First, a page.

There are 32 million acres of “lawn” nationwide — enough to blanket New York in its entirety. It’s no wonder that lawns have become the most irrigated crop in the country.
It’s estimated that one-third of residential water use is directed to front and back yards, illustrating how watering a lawn can be expensive to both homeowners and to the environment.
Reducing these costs can be simple, however. All it takes is a working a rain-monitoring device. Rain monitors are basic hardware that typically install between a lawn’s sprinkler heads and its water source.
Using a built-in reservoir, the devices collect and measure natural rainfall, using the levels to determine whether the sprinkler system should be engaged on a given day. With one particular, low-tech model, if the reservoir is holding a half-inch of water or more, the monitor “locks” the sprinkler heads from firing.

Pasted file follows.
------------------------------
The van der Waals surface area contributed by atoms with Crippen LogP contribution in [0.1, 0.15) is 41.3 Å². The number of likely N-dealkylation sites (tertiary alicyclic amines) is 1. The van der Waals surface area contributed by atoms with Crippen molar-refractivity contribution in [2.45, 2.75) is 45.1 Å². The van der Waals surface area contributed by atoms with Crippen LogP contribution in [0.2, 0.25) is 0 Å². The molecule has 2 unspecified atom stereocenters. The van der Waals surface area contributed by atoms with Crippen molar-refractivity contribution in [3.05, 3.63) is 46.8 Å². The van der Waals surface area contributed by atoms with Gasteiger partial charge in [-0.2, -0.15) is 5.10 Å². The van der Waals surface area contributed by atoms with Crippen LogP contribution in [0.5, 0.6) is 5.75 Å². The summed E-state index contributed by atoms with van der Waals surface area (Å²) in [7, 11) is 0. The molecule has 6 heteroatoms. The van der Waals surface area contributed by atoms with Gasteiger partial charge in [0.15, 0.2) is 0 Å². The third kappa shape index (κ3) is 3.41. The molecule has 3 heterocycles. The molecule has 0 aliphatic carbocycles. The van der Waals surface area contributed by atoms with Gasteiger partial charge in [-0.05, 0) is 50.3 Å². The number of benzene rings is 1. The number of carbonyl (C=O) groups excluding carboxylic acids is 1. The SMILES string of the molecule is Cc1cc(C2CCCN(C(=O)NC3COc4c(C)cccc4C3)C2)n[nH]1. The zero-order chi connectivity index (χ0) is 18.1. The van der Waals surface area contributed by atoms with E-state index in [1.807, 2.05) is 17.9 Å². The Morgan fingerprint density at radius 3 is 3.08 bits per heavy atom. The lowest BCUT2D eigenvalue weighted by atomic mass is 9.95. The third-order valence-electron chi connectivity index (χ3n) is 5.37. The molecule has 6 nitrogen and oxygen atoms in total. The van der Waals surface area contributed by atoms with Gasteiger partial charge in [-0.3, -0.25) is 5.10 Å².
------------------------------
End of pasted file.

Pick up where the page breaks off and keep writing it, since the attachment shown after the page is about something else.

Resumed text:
If you’ve ever watched your lawn get watered through a rainstorm, you can understand the value of a device like this.
Rain-monitoring devices range in cost from $12 to several hundred dollars with the low-tech model referenced above closer to $12. Wireless transmitting devices are at the upper-end of the range.
Many lawn care experts recommend 1 inch of water per week.